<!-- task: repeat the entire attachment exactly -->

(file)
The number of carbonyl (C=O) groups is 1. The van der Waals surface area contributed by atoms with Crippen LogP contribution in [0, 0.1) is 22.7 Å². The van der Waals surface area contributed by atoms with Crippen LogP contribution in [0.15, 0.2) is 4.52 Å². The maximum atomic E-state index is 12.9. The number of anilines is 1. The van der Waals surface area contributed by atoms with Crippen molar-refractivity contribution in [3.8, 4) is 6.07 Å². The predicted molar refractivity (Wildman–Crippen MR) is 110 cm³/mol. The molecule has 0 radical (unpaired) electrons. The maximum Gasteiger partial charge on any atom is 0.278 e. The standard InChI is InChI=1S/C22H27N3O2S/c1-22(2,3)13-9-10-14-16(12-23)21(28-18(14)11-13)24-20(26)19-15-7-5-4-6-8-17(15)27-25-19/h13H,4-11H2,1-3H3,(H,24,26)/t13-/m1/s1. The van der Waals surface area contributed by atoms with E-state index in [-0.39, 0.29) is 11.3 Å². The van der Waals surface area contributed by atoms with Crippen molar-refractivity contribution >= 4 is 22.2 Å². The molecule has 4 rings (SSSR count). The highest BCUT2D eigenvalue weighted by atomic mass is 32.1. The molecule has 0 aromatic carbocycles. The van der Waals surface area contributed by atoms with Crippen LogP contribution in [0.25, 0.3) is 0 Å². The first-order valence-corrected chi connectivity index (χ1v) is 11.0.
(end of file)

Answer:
The number of carbonyl (C=O) groups is 1. The van der Waals surface area contributed by atoms with Crippen LogP contribution in [0, 0.1) is 22.7 Å². The van der Waals surface area contributed by atoms with Crippen LogP contribution in [0.15, 0.2) is 4.52 Å². The maximum atomic E-state index is 12.9. The number of anilines is 1. The van der Waals surface area contributed by atoms with Crippen molar-refractivity contribution in [3.8, 4) is 6.07 Å². The predicted molar refractivity (Wildman–Crippen MR) is 110 cm³/mol. The molecule has 0 radical (unpaired) electrons. The maximum Gasteiger partial charge on any atom is 0.278 e. The standard InChI is InChI=1S/C22H27N3O2S/c1-22(2,3)13-9-10-14-16(12-23)21(28-18(14)11-13)24-20(26)19-15-7-5-4-6-8-17(15)27-25-19/h13H,4-11H2,1-3H3,(H,24,26)/t13-/m1/s1. The van der Waals surface area contributed by atoms with E-state index in [-0.39, 0.29) is 11.3 Å². The van der Waals surface area contributed by atoms with Crippen molar-refractivity contribution >= 4 is 22.2 Å². The molecule has 4 rings (SSSR count). The highest BCUT2D eigenvalue weighted by atomic mass is 32.1. The molecule has 0 aromatic carbocycles. The van der Waals surface area contributed by atoms with Crippen LogP contribution in [0.25, 0.3) is 0 Å². The first-order valence-corrected chi connectivity index (χ1v) is 11.0.